Kempton Park Racecourse 26.12.22 The Ladbrokes Christmas Hurdle Race Constitution Hill ridden by Nico de Boinville wins. Photo Andy Watts /

(Late) Monday Musings: The Ol’ One-Two

You have a mare like Epatante, winner of a past Champion Hurdle, successful in 11 and placed in seven more of her 19 career runs and you now know – having witnessed Aintree last year, that she probably ought to be contesting races of 2m4f up, writes Tony Stafford.

With the weather as it has been and the Ascot course’s susceptibility to rapid changes of going, Nicky Henderson was pushed into allowing her to take on stable star – sorry, world phenomenon – Constitution Hill as the calendar compressed when the Fighting Fifth came along.

Instead of the queen, she became the high-maintenance Queen Consort, by her liege’s side until turning for home and then deferring graciously while accepting a £20k pay-day for her trouble.

Once the pattern was set, who was to complain when the old one-two was set in motion again for yesterday’s Ladbrokes Christmas Hurdle? While there were five starters, the box which brought the big two to Sunbury might just as easily have been transporting the elite pair across Lambourn for a routine gallop.

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As they turned for home, Highway One O One had the temerity to sit in between his betters, still just second as the mare started to flex her muscles. You could not have predicted what happened from that point based on what you had seen until that point, but the evidence of Cheltenham last March and Gosforth Park last month gave the game away.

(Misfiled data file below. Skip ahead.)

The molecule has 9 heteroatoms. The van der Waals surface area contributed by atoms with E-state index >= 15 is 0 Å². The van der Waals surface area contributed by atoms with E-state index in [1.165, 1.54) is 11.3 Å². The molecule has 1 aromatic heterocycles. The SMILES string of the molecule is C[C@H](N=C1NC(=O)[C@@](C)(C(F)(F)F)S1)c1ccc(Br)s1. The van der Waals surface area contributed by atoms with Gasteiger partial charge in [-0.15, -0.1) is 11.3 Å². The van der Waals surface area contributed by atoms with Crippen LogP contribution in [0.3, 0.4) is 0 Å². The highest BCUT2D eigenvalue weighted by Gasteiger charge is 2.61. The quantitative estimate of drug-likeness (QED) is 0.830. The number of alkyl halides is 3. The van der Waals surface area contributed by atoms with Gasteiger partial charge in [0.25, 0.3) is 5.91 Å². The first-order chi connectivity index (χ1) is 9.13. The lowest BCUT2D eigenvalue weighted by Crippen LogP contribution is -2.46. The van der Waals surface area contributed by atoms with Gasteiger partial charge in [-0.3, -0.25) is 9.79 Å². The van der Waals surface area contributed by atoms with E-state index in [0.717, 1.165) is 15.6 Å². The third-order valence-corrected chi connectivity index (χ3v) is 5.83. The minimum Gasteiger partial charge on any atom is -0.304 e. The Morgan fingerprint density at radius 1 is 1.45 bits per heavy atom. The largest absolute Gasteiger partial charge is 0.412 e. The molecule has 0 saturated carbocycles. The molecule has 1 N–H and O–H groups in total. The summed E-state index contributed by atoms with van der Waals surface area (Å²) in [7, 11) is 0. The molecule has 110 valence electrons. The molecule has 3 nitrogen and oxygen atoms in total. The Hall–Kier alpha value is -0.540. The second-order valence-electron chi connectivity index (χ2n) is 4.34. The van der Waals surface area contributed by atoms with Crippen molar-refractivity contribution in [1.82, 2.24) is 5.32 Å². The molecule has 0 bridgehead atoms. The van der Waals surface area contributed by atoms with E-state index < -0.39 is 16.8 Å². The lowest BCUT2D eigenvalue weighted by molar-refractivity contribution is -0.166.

Mark Johnson’s commentary told it all. Just over a length before two out, three lengths from Epatante on the way to the last; stretched to eight at that final flight and once he met it running, a 17-length margin on a track where distances are never exaggerated unlike many courses in winter ground.

For two little spins behind Constitution Hill, Epatante has picked up around £50k this season and is now that amount short of £1 million in career earnings. Nicky Henderson seems to be favouring going straight to the Festival with this best hurdler I have ever seen and rightly so, I’m sure.

It’s that final kick that is other-worldly. Horses can finish well: he finishes them off and with no suggestion of any weakness; ground or track, style of racing – he has it all.

The Irish must be hoping that somehow his level of ability suddenly drops off, but if Henderson has acquired anything in a training career exceeding 40 years, it’s knowing how to win a big race with a favourite. And even he has never had a favourite like this one.

I was delighted when I saw him at the Horserace Writers and Photographers lunch after he collected his Order Of Merit award for his outstanding career. He was truly chuffed and I told him I thought it well deserved. The shy nature that often comes out in his dealings with the media was there all through that afternoon.

His reputation, already secured, will now have the added insurance, as with Sir Henry Cecil and Frankel, of having his best-ever horse towards the end of his career. It’s probably a case of how long he, Michael Buckley and the horse can be bothered with steam-rollering good (but not good enough) opponents.

I was less delighted to pick up Covid there, after two and a half years of escaping it. I got it mildly, but you never know what’s underneath. At least, it’s not like being a little bit pregnant!

It was a great day for heroes old and new at Kempton yesterday and if anyone thinks that Kempton is a sharp track, the result of the redirected Long Walk Hurdle, from a frozen this time Ascot, would have entertained second thoughts at least.

Here that great stayer Paisley Park came from the back of the field to out-finish Goshen – in the new long-distance role which he can adorn – and Champ by an emphatic margin in a domestic private affair. The Irish will be out in force at Cheltenham in March, but Andrew Gemmell’s heroic 10-year-old can be relied upon to keep his end up.